The Untouchables: From India to the U.K., the Caste System Still Violates Human Rights

Earlier in January, thousands of Dalit people, low-ranking citizens in India's rigid caste system, demonstrated against alleged violence by far right Hindus in the Maharashtra state.

Protests erupted as Dalit had gathered in the state's capital of Mumbai to commemorate the 200th anniversary of the battle between British forces, aided by Dalit fighters, and the Peshwa, armed forces of the Maratha Empire, which ceased to exist in 1818.

Dalit people alleged members of two Hindu national groups attacked those gathered to commemorate the event. Violent clashes erupted and at least two people were killed.

The event cast light, once again, on the caste system, which is still embedded in Indian society, in spite of the fact the 1949 constitution abolished it.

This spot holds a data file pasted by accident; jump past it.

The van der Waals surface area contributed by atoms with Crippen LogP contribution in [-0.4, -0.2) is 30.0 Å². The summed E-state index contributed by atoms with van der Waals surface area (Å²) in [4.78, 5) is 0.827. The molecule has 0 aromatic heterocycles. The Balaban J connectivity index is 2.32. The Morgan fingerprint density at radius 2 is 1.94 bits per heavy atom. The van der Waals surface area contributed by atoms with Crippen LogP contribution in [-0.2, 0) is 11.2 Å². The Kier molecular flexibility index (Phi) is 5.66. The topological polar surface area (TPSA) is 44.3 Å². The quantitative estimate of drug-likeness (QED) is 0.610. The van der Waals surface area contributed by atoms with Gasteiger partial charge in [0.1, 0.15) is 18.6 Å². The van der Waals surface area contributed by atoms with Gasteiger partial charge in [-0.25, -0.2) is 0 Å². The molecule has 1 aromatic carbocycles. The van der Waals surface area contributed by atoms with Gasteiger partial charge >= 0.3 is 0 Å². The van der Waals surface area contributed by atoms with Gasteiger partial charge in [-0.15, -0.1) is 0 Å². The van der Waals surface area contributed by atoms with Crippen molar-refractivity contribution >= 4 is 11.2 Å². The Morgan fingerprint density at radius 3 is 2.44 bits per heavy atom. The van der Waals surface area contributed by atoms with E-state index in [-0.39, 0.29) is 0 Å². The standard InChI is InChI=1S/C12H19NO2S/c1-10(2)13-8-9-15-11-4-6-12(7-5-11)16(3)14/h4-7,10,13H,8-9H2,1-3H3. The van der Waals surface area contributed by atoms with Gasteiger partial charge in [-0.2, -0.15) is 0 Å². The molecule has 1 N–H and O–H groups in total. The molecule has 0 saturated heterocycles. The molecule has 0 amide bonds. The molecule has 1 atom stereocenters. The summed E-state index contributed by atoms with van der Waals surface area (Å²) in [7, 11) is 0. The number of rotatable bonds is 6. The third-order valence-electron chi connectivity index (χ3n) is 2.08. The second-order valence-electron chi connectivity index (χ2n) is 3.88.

What is the caste system?

It is a form of social stratification that is thousands years old. It divides Indians among four classes:

  • Brahmin: The highest ranking in the system, they include priests, teachers and scholars.
  • Kshatriya: Military and ruling class.
  • Vaishya: Traders, farmers and merchants.
  • Shudras: Artisans and laborers

The Dalit are outcast people and are sometimes referred to as "untouchables". They include people involved in activities considered as "polluting", such as fishermen, sweepers, latrine cleaners, scavengers, people who eat the flesh of cattle or of domestic pigs and chickens.

The Dalit people have faced discrimination for centuries. In spite of social advancement in recent years, many still live at the margins of society, particularly in rural areas.